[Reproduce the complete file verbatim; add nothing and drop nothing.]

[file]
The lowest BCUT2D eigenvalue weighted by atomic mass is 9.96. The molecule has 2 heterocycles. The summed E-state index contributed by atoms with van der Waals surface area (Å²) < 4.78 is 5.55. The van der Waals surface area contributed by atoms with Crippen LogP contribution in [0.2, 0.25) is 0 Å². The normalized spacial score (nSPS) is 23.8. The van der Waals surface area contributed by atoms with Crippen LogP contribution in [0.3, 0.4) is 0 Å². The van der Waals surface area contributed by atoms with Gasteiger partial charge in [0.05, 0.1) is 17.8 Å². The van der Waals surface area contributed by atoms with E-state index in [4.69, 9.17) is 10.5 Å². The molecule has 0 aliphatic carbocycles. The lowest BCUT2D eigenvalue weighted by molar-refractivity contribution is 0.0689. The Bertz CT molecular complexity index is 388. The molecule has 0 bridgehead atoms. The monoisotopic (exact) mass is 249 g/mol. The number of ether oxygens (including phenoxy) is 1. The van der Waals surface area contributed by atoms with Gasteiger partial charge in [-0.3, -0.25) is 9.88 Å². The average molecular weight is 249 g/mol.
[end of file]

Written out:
The lowest BCUT2D eigenvalue weighted by atomic mass is 9.96. The molecule has 2 heterocycles. The summed E-state index contributed by atoms with van der Waals surface area (Å²) < 4.78 is 5.55. The van der Waals surface area contributed by atoms with Crippen LogP contribution in [0.2, 0.25) is 0 Å². The normalized spacial score (nSPS) is 23.8. The van der Waals surface area contributed by atoms with Crippen LogP contribution in [0.3, 0.4) is 0 Å². The van der Waals surface area contributed by atoms with Gasteiger partial charge in [0.05, 0.1) is 17.8 Å². The van der Waals surface area contributed by atoms with E-state index in [4.69, 9.17) is 10.5 Å². The molecule has 0 aliphatic carbocycles. The lowest BCUT2D eigenvalue weighted by molar-refractivity contribution is 0.0689. The Bertz CT molecular complexity index is 388. The molecule has 0 bridgehead atoms. The monoisotopic (exact) mass is 249 g/mol. The number of ether oxygens (including phenoxy) is 1. The van der Waals surface area contributed by atoms with Gasteiger partial charge in [-0.3, -0.25) is 9.88 Å². The average molecular weight is 249 g/mol.